How to Think Better: can't vs. won't

I can’t exercise regularly.

I can’t start a business.

I can’t make it to that meeting.

I can’t change jobs.

I’m fascinated by the distinction between can’t versus won’t. And how often we say one when we really mean the other.

Can’t vs. Won’t: Can’t is about skill. Won’t is about will.

So which is it really? You don’t have the ability, skills and resources to do X—or you’re unwilling? More often than not, it’s the latter.

Let’s take: I can’t exercise regularly.

You can’t exercise because you don’t know how? You lack the ability? Or you won’t exercise regularly because it’s not a priority?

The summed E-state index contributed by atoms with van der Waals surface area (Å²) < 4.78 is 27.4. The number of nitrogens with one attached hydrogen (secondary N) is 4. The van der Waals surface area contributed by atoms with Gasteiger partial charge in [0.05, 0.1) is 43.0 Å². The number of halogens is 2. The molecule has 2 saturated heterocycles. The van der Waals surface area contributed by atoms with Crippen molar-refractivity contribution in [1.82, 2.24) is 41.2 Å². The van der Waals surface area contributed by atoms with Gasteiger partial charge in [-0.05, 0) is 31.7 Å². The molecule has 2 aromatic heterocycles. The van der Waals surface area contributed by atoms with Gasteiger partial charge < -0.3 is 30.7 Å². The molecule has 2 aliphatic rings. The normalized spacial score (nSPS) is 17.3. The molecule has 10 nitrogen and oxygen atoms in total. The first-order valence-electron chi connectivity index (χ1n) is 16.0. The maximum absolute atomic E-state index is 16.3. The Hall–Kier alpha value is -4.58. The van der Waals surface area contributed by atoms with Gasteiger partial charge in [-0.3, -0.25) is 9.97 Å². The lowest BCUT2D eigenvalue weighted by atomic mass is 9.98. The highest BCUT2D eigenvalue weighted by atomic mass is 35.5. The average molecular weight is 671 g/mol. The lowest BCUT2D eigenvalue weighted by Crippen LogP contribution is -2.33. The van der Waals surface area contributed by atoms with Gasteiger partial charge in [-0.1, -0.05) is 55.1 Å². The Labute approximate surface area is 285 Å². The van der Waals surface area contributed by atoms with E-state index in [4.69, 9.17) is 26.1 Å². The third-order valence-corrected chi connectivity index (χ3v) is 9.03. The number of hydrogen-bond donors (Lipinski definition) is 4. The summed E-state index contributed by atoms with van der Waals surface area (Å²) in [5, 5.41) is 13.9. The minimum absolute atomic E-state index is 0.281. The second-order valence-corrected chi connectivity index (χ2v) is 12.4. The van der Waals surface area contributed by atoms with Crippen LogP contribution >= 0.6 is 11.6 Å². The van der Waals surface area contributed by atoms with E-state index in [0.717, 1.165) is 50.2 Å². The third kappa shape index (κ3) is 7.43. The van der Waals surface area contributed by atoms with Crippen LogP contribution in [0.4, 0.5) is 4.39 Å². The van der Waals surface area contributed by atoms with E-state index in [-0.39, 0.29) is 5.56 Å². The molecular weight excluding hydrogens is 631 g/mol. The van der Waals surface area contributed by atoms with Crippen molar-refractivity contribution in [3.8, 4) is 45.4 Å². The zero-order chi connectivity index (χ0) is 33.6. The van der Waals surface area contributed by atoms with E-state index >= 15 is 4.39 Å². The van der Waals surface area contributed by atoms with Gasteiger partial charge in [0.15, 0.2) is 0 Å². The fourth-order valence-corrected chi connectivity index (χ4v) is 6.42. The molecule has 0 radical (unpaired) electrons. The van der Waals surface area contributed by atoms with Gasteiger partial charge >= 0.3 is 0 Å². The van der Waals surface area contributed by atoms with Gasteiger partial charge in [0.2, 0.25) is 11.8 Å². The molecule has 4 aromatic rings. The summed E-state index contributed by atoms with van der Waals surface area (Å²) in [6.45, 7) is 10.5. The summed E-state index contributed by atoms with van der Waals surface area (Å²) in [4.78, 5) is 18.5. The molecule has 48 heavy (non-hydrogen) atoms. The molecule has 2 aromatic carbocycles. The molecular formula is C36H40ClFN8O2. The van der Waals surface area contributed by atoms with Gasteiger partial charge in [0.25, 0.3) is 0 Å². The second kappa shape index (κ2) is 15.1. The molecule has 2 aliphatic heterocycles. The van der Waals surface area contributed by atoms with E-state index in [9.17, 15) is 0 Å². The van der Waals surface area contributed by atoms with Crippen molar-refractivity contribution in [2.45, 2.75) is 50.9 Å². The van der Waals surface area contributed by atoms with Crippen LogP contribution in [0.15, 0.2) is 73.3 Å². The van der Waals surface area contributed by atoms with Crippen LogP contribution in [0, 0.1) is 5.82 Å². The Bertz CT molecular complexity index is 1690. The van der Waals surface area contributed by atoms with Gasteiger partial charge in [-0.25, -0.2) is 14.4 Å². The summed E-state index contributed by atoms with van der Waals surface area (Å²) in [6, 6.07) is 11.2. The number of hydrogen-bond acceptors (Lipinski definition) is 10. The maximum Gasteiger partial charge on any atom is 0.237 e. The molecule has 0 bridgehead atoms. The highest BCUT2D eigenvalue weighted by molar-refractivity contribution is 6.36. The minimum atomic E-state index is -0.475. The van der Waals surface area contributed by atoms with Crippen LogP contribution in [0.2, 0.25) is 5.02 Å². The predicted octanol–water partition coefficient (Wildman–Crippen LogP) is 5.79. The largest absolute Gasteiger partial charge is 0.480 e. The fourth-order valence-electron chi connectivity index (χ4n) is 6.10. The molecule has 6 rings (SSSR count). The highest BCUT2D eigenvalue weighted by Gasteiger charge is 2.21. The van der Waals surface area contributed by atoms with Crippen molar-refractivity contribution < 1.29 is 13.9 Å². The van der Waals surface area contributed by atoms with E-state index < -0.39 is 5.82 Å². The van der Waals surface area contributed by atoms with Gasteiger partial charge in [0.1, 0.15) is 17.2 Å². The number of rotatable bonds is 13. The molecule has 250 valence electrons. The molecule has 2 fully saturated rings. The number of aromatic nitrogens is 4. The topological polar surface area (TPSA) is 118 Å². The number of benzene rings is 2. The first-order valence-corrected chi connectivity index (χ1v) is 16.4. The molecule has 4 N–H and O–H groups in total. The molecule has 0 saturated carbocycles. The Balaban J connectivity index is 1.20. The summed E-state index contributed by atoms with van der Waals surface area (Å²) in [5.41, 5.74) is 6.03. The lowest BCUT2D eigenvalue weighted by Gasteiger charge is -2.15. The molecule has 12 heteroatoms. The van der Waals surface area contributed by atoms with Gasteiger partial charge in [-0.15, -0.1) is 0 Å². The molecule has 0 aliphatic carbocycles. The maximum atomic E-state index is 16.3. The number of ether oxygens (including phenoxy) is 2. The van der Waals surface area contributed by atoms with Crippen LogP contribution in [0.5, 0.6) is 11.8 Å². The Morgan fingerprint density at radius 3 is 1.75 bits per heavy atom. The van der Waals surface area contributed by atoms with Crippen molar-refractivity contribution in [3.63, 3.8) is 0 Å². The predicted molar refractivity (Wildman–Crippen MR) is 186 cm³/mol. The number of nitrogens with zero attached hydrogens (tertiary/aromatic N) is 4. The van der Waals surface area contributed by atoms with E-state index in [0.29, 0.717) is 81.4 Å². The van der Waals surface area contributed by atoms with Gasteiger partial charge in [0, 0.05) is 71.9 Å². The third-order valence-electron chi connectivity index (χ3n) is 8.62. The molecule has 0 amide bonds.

Saying can’t when it’s really won’t signals a failure to take ownership of your decisions and actions (or inactions). Easy and convenient in the moment because it lets you off the hook, misusing can’t in the long run is disempowering as it erodes your own agency.

Is this skill or will?

The other day a client said, I can’t figure out how to make more sales. Is this about skill or will?

If it’s genuinely an issue of skill, address that: Clarify steps in the sales process. Get sales training. Find a mentor.

Don’t stop at can’t. Instead, see a genuine can’t as a call for action, a call for skill building.

What if my client had said, I won’t figure out how to make more sales. Ah…now we know what we’re dealing with. Because if it’s about will (aka: won’t) then my client will continue to make excuses rather than take action.

Making the distinction—in your own mind and in your language—between can’t and won’t is about fully owning your decisions and being transparent about your true motivations and intentions.

So which is it for you: can’t or won’t?